Thursday, March 28, 2002

Music to My Ears VI
A three-pack of new record reviews!

Ted Leo and the Pharmacists: "The Tyranny of Distance" CD
I've held off on reviewing this local record because, well, it's not what I expect from Lookout! and its Bay Area pop-punk past and because Ted didn't really resonate with me at first. I've yet to see the Pharmacists live, but on record, Ted has always hit me as a Paul Heaton-meets-Push Kings power pop wunderkind (a la Grand Royal's Ben Lee, who doesn't remind me of the aforementioned folks, but still). Now, in part thanks to Brad's accolades, I'm giving Ted another chance. Color me a push over, but the record's not bad! In fact, it's amazing. There's a lot of mersh pop superheroics that I'm sure the Harvard-bred-yet-Bay Area-transplanted Push Kings wish they were party to, but Ted's catchy, slightly kitschy and solid pop phenomenon is quite impressive. Take "Parallel or Together"'s bubblegum repetition and, damn it, lyrical direction toward my ex. Nice sax (I think) in "Under the Hedge." And "Timorous Me" nods toward Ben Folds, sans piano, and "Stove by a Whale" recalls Brett Rosenberg's Kinks leanings. "The Great Communicator" is the Replacements plus the Tar Babies with some Morrisey vocals mixed in. The record is that weird, and I don't know why I dismissed it at first. Maybe it's the insidious influence of Brad and Amie.

Massive Distribution: CompHellation 2000 CD-R
My CD player at home wouldn't play this at first, but it did eventually. The comp opens up with a burst of crowd noise and a sample, and Elf P's "The Pond Song" is an unimpressive lo-fi dirge. Godbuls' "Live at the Green St." is a more interesting smidge of crowd noise, segueing into Donkey Disaster's "Let's Rock," reminding me of the early Runt of the Litter comps and Bill T. Miller's "Heavy Hardcore Headroom" comp, which helped launch Toxic Narcotic and Showcase Showdown. This comp is a mix of the categoric comp and the freeform fantastic. "What's fantastic?" you ask. A good question. I listened to this comp so you don't have to. Deerhoof's brief Suzanne Vega-like vocals on "Live at HappyPunk" are interesting, as is Devil Music's spoof of Karate's post-rock posturing (unintended, perhaps). Tunnel of Love's Slim Cessna-esque approach to the death song "California" is a highlight. Other neat bits: 2000 Flushes' amateurish scratching and beat boxing; the Judd$' bad-ass, cut-off country caterwauling; the Frogs' brief Fugs-led-by-Sander Hicks imposition; Jimmy Cousin's "Hole in My Hat;" Tristan Dunster's Maestro Subgum-manhandled opera "Male Sexuality;" J.K.'s "Sun Theme" and its guitar-driven revelations; Stinky Treats' "Love Them Ho's"' undersung Beastie Boys beatifics; and X-Members' wind-ridden "Left and Right Speakers." This comp is similar in many ways to Darryl's Black Apple comps. Thank the gods that we have Massive Distro now that Darryl's moved to LA. A good look under the covers of the Boston indie-rock, hip-hop, and no-wave scenes. Call 617-427-3267 for more information.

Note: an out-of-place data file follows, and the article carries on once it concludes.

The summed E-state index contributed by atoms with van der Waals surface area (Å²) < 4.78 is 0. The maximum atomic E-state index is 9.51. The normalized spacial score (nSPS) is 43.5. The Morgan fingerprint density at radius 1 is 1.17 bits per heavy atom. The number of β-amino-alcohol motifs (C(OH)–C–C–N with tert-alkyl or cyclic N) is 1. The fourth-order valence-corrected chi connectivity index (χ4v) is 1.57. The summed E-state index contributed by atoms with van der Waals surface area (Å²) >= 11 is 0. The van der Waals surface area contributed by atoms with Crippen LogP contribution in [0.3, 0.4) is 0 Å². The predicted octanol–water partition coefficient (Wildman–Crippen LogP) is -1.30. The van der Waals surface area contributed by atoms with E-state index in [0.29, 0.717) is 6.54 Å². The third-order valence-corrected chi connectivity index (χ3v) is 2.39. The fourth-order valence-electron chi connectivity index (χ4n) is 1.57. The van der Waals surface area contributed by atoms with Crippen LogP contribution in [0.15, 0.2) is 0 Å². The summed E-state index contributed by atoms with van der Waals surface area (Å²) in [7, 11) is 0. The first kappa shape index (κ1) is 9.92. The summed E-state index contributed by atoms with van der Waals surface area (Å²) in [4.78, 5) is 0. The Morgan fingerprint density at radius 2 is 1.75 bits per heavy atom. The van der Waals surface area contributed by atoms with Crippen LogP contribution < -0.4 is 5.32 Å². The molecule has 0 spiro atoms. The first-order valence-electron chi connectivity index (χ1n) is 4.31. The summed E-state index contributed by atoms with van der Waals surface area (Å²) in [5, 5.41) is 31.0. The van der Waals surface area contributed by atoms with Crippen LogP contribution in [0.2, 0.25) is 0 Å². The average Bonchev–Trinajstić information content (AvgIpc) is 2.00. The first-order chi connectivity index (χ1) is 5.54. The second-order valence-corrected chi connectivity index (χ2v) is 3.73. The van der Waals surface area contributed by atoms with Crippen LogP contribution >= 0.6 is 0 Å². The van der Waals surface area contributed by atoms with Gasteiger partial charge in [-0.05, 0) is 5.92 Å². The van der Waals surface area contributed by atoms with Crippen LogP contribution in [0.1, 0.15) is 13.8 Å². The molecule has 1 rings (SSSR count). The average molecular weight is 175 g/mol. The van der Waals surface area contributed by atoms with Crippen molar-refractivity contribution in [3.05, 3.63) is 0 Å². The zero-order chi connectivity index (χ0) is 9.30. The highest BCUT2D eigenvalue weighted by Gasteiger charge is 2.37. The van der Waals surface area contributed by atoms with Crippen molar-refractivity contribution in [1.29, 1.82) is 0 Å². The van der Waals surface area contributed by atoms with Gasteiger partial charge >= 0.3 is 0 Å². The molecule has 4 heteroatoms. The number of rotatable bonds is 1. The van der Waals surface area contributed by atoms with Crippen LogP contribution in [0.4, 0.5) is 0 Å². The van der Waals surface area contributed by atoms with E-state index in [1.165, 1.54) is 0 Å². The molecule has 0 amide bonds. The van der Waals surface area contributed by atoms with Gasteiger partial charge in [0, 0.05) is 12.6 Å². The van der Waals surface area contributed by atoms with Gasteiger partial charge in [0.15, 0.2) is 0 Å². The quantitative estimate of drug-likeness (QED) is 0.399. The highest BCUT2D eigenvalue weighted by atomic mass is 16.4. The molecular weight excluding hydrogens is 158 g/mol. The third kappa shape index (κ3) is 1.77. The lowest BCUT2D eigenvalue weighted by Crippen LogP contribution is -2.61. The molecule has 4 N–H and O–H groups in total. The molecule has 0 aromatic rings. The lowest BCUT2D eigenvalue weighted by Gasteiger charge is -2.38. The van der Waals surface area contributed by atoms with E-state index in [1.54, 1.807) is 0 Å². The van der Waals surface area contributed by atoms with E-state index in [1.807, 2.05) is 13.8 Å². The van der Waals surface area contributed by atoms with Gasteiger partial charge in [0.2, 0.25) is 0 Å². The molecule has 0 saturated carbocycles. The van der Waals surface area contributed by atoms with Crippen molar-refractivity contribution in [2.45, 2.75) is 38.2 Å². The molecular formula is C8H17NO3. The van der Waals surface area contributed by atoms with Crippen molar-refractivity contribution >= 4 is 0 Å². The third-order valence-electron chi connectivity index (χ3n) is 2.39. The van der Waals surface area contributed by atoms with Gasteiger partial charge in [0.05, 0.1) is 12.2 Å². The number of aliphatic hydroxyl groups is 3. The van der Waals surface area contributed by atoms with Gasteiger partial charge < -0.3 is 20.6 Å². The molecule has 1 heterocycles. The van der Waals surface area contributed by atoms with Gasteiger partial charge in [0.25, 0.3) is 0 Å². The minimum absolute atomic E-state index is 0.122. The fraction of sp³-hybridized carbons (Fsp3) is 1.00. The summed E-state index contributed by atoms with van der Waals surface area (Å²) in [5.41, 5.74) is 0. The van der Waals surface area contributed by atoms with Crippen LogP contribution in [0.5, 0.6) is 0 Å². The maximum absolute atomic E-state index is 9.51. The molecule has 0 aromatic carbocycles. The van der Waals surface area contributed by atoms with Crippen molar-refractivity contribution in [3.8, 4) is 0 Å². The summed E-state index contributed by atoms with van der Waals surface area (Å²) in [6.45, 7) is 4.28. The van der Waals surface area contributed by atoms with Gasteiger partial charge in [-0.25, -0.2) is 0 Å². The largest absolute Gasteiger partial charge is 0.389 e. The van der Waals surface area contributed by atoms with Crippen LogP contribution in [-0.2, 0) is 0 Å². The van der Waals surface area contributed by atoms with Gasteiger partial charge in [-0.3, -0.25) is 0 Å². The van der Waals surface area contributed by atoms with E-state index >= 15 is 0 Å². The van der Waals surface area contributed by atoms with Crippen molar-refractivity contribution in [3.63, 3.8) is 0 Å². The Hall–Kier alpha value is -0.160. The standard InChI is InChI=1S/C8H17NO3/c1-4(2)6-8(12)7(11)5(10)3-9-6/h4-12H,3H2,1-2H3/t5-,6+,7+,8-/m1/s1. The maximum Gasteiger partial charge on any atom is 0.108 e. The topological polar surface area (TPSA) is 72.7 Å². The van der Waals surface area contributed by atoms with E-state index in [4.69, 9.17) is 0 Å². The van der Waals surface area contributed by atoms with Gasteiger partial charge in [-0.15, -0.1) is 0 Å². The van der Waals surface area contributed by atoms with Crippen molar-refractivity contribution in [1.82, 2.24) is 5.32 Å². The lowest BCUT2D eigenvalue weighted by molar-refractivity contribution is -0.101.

The Eric Zinman Trio CD-R
Eric begrudgingly lent me some tapes to issue on my now-defunct cassette label Tulip Tapes years ago, so I'm rather psyched that he's finally released his own CD. Featuring Laurence Cook on drums and Craig Schildhauer on bass, this set of piano trio recordings captures much of the original tape, given that it was recorded in 1996, before I moved to Massachusetts. I'm guessing that Eric remixed and mastered many of the original sessions to release this. "Lightning" is a quick hit at five minutes, and "Shopping" is a playful ode to what might be Eric's favorite pastime (given that he lived near the glass-encased Chestnut Hill Mall when I first sat in his living room to learn about the history of and players in the Boston jazz scene back in 1996 or 1997). I'm trying not to make Ahmad Jamal or Keith Jarrett comparisons, but Lowell Davidson's "Stately" begs their mention. Eric doesn't deal in your average pinky-twinkly piano jazz, but his music isn't overly exciting or enervating. The ending of "On Demand" gets somewhat intense, and the opening to "Marx Brothers" is OK, as is that piece's drum work and the little bit of chaos at the end, but for the most part, I think that this is background music. Background music infused with subtle humor, yes, but nothing that's too far forward.

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